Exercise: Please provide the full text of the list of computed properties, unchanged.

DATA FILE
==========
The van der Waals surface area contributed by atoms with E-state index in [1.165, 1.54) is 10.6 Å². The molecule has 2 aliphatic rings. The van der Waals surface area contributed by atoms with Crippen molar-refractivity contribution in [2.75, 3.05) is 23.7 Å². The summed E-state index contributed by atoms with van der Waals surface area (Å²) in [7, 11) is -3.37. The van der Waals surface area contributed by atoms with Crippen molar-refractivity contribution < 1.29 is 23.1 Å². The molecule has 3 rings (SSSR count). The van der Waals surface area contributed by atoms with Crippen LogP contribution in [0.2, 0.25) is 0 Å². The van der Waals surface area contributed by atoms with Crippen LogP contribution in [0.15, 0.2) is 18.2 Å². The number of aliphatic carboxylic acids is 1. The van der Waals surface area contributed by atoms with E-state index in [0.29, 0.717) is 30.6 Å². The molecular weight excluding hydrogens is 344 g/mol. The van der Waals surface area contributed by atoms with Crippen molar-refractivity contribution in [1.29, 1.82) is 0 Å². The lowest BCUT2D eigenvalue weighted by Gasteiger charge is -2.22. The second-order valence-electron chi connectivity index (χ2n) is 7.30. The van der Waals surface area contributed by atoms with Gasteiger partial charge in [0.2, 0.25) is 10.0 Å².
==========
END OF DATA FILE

The van der Waals surface area contributed by atoms with E-state index in [1.165, 1.54) is 10.6 Å². The molecule has 2 aliphatic rings. The van der Waals surface area contributed by atoms with Crippen molar-refractivity contribution in [2.75, 3.05) is 23.7 Å². The summed E-state index contributed by atoms with van der Waals surface area (Å²) in [7, 11) is -3.37. The van der Waals surface area contributed by atoms with Crippen molar-refractivity contribution < 1.29 is 23.1 Å². The molecule has 3 rings (SSSR count). The van der Waals surface area contributed by atoms with Crippen LogP contribution in [0.2, 0.25) is 0 Å². The van der Waals surface area contributed by atoms with Crippen LogP contribution in [0.15, 0.2) is 18.2 Å². The number of aliphatic carboxylic acids is 1. The van der Waals surface area contributed by atoms with E-state index in [0.29, 0.717) is 30.6 Å². The molecular weight excluding hydrogens is 344 g/mol. The van der Waals surface area contributed by atoms with Crippen molar-refractivity contribution in [1.29, 1.82) is 0 Å². The lowest BCUT2D eigenvalue weighted by Gasteiger charge is -2.22. The second-order valence-electron chi connectivity index (χ2n) is 7.30. The van der Waals surface area contributed by atoms with Gasteiger partial charge in [0.2, 0.25) is 10.0 Å².